Pain in the Neck: Thoracic Outlet Syndrome and Bicycle Accidents
Following a bicycle crash, feeling pain in the shoulders, neck, and other upper body regions (even in the hands and fingers) can be common. While there are a bevy of reasons why this occurs, it can sometimes be due to compression of the blood vessels and nerves in the space between the neck and shoulders, known as thoracic outlet syndrome (TOS).
TOS, while sometimes difficult to identify and might not always present right away, can be serious, meaning that seeking out the right care is necessary.
If you’re experiencing neck or shoulder pain after a bike crash or other symptoms, it’s important to see a doctor. The attorneys at Bay Area Bicycle Law only deal with bicycle accidents, so we know how important compensation can be to accessing the right care and treatment. To talk with one of our attorneys to see how much you are entitled to after an accident that causes TOS, reach out for a free consultation at (415) 466-8717.
What is TOS?
Thoracic outlet syndrome can occur for a variety of reasons, sometimes it’s due to the presence of an extra rib, while in other cases it can be the result of an accident or sports injury. The group of conditions occur when there’s pressure on blood vessels or nerves in the area between the neck and shoulder, an area called the thoracic outlet. In bike accidents, this might be because the cyclists injures their collar bone — a common phenomenon — and that in turn creates pressure.
This pressure can result in neck and shoulder pain and also other symptoms. Trauma from an accident, such as a bike crash, can cause disturbance of nerves and vessels and lead to some serious symptoms.
The three types of TOS are:
Arterial TOS: This is due to the presence an extra rib, close to the neck, which can compress the subclavian artery and limit blood flow to the arm and hand.
Neurogenic TOS: Doctors say this is the most common form of TOS they see, and often affects the nerves. Tears in the scalene muscles in the neck can cause spasms that then irritate nerves in the brachial plexus. This is the mostly likely type of TOS a cyclist in an accident might develop.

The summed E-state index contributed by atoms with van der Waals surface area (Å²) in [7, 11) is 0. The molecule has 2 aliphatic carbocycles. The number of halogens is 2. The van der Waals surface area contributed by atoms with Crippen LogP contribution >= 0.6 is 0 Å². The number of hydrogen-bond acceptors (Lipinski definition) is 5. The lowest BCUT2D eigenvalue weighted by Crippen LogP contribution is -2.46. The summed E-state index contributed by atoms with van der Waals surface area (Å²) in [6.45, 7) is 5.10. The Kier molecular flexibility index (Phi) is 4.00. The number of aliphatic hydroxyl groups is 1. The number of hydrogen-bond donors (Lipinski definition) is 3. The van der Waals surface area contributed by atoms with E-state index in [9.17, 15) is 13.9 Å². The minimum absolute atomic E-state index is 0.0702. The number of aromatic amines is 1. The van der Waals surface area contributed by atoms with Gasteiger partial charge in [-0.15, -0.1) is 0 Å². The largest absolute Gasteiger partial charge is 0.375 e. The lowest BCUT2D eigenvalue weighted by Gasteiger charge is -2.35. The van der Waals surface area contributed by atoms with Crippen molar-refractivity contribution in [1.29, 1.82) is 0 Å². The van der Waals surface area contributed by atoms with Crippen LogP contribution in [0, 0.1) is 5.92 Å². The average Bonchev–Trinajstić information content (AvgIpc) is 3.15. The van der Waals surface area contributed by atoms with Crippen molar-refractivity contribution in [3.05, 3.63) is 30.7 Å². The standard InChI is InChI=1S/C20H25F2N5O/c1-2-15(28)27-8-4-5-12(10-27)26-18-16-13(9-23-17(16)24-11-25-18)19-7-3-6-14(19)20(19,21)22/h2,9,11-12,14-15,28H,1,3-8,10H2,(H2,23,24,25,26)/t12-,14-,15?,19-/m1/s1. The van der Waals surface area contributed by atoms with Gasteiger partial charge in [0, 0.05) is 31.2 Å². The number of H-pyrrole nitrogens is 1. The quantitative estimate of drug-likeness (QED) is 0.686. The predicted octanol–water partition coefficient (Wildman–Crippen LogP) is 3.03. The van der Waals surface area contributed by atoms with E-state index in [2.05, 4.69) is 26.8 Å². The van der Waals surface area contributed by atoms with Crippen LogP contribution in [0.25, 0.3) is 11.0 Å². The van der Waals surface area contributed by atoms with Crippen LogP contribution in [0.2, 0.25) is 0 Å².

Venous TOS: This type of TOS impacts the subclavian vein. Constantly lifting or throwing a ball, for example, can induce injuries to the vein. Clots and blockages can occur.
Symptoms of TOS
Some of the symptoms associated with TOS can be confused for general soreness and stiffness after experiencing an accident, while others may seem odd and a clue that there’s something more serious occurring.
Main symptoms of TOS include:
- Numbness and tingling in the arms
- A weak grip
- Pains or achiness around the neck, shoulders and hands
Other common symptoms include:
- Swelling in the arm
- Cold fingers and hands
- Weak or no pulse in the arm
- Lack of color (or a bluish color) due to low circulation
- Blood clot
- Throbbing in the collar bone
These symptoms may not always be present immediately following the crash. Sometimes it takes days for them to manifest. When they do, it’s important to seek out expert care. If not treated properly or in a timely manner, TOS can result in a blood clot or pulmonary embolism – both of which can be life threatening. Permanent nerve damage, swelling, and neurological damage is also likely when the condition goes untreated.
Because symptoms of TOS can closely resemble other health conditions or injuries (such as a rotator cuff injury, for example), it can be difficult to diagnose. Doctors may perform nerve conduction studies, electromyography, or imaging to identify whether TOS is at the root of symptoms.
Treatment of TOS
Depending on the severity of the case, some cases of TOS may require surgery, physical therapy, medication, or a combination of all three.
With surgery, doctors can remove parts of the scalene muscles or clear scar tissue away from the nerves to alleviate symptoms – this is called thoracic outlet decompression. Surgeons can also operate on tendons or remove an extra rib, if it’s present.
If a clot is present, doctors may have to go in and remove it.
Physical therapy in cases of TOS caused by an accident usually aim to strengthen the chest, improve posture, or relieve compression to alleviate the pressure that may be causing symptoms.
Anti-inflammatory drugs may also be prescribed to help lessen pressure, while thrombolytics can break up blood clots and anticoagulants can prevent clots.